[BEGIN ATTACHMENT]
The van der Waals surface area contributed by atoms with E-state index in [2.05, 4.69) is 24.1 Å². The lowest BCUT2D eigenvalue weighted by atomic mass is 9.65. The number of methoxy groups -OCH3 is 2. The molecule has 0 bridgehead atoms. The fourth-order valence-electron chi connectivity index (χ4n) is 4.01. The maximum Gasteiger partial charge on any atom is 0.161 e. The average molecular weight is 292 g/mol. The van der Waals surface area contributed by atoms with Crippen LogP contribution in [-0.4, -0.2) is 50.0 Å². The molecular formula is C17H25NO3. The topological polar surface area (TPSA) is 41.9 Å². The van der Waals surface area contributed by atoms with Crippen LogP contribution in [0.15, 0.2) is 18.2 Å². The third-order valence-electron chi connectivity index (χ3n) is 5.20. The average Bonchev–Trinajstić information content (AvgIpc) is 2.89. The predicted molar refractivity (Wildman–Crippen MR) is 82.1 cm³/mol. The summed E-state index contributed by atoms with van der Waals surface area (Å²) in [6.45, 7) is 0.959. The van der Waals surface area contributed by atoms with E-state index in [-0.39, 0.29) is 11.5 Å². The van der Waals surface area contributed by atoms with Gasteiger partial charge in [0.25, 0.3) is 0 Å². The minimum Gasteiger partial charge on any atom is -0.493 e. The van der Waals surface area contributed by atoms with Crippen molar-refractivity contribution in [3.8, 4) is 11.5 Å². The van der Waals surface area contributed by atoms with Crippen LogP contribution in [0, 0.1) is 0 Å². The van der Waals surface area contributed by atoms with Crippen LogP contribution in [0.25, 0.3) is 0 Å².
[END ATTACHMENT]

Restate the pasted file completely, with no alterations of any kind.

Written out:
The van der Waals surface area contributed by atoms with E-state index in [2.05, 4.69) is 24.1 Å². The lowest BCUT2D eigenvalue weighted by atomic mass is 9.65. The number of methoxy groups -OCH3 is 2. The molecule has 0 bridgehead atoms. The fourth-order valence-electron chi connectivity index (χ4n) is 4.01. The maximum Gasteiger partial charge on any atom is 0.161 e. The average molecular weight is 292 g/mol. The van der Waals surface area contributed by atoms with Crippen LogP contribution in [-0.4, -0.2) is 50.0 Å². The molecular formula is C17H25NO3. The topological polar surface area (TPSA) is 41.9 Å². The van der Waals surface area contributed by atoms with Crippen LogP contribution in [0.15, 0.2) is 18.2 Å². The third-order valence-electron chi connectivity index (χ3n) is 5.20. The average Bonchev–Trinajstić information content (AvgIpc) is 2.89. The predicted molar refractivity (Wildman–Crippen MR) is 82.1 cm³/mol. The summed E-state index contributed by atoms with van der Waals surface area (Å²) in [6.45, 7) is 0.959. The van der Waals surface area contributed by atoms with E-state index in [-0.39, 0.29) is 11.5 Å². The van der Waals surface area contributed by atoms with Gasteiger partial charge in [0.25, 0.3) is 0 Å². The minimum Gasteiger partial charge on any atom is -0.493 e. The van der Waals surface area contributed by atoms with Crippen molar-refractivity contribution in [3.8, 4) is 11.5 Å². The van der Waals surface area contributed by atoms with Crippen LogP contribution in [0, 0.1) is 0 Å². The van der Waals surface area contributed by atoms with Crippen LogP contribution in [0.25, 0.3) is 0 Å².